Contact us today to learn more!

Click here to download the GT Nexus visibility white paper (site registration required)

Webinar: Top 10 things to do if you receive an Informed Compliance letter from CBP

Thursday, September 15th, 2016

URGENTCritical information from our friends at DeLeon TradeBraumiller Law Group, and the Law Office of George R. Tuttle.  who are hosting a free webinar on September 29 from 11:00am – 12:30pm CST to discuss how to respond to a US Customs Informed Compliance letter.  Register here.

CBP has begun to issue informed compliance notification letters to importers. The receipt of an informed compliance notification letter means Regulatory Audit has identified specific problems with the company’s import transactions and is “strongly considering” the company for a comprehensive audit. These audits may include both substantive transaction testing and internal control testing.

These letters advise importers that, while they are not required to make a prior disclosure, they may elect to file a disclosure with CBP. The letters go on to state that, because the company has been provided information relating to specific problems with their import transactions, “violations that may occur in the future could result in seizures and forfeitures of imported merchandise and/or the assessment of monetary penalties.”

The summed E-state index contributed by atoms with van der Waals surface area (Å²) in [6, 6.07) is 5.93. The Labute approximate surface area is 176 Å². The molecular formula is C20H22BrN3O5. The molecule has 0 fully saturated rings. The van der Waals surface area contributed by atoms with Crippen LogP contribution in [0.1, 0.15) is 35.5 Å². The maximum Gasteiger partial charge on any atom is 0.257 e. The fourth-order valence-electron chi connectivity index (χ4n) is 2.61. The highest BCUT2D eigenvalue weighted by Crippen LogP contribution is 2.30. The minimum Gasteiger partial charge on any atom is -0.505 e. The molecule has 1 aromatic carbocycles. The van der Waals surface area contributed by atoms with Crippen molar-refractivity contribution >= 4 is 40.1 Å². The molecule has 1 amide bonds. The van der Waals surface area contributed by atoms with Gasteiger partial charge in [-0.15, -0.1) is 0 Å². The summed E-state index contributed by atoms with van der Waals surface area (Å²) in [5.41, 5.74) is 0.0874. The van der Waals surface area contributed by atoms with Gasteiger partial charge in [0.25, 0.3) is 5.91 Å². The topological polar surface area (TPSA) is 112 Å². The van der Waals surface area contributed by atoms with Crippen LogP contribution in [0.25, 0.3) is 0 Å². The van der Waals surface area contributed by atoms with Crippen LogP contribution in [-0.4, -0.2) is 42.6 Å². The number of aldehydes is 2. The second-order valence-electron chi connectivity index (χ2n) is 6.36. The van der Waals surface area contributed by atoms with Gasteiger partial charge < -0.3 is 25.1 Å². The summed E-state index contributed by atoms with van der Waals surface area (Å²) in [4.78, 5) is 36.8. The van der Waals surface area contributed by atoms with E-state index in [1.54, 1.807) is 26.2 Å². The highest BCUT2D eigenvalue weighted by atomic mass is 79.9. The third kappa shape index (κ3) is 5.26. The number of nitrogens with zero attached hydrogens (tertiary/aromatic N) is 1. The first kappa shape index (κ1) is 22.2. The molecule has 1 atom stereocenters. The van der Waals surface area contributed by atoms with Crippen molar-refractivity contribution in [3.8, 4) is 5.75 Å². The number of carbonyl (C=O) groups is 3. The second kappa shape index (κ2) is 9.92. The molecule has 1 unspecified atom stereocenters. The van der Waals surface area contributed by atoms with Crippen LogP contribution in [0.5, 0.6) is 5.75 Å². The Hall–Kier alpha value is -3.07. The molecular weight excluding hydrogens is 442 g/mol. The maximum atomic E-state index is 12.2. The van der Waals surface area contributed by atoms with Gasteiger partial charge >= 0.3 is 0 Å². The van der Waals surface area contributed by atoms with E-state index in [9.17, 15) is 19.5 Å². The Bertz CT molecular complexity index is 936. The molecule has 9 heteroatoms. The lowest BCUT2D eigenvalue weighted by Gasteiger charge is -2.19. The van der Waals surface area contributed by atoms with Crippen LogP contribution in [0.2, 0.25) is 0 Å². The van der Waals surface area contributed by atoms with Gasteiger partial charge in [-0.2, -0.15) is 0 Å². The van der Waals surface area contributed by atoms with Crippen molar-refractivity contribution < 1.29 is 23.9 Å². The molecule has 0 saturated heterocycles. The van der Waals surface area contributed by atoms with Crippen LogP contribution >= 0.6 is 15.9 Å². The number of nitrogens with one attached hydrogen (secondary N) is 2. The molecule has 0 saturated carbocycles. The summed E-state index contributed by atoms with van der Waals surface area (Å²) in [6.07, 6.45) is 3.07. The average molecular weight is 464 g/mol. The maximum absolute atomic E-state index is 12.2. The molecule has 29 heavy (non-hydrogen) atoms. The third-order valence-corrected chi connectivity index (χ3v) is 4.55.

Below is a summary of the top 10 actions to consider once receiving an informed compliance letter. 

  1. Consider the Meaning of the Letter. CBP has explained that these letters are a courtesy notification that an audit and/or investigation may be forthcoming. These letters are not random. Why did they send you the letter? Don’t blind side your management, tell them about the letter and what it might mean for the company. Should your company sign and return the letter? What does it mean if you do?  Who should sign? Is there another way?
  2. Get Educated! Have you read the CBP Informed Compliance Publications provided to you via the letter and other sources available on CBP’s website to understand your legal requirements? Attend training and webinars to increase your knowledge and understanding of CBP requirements.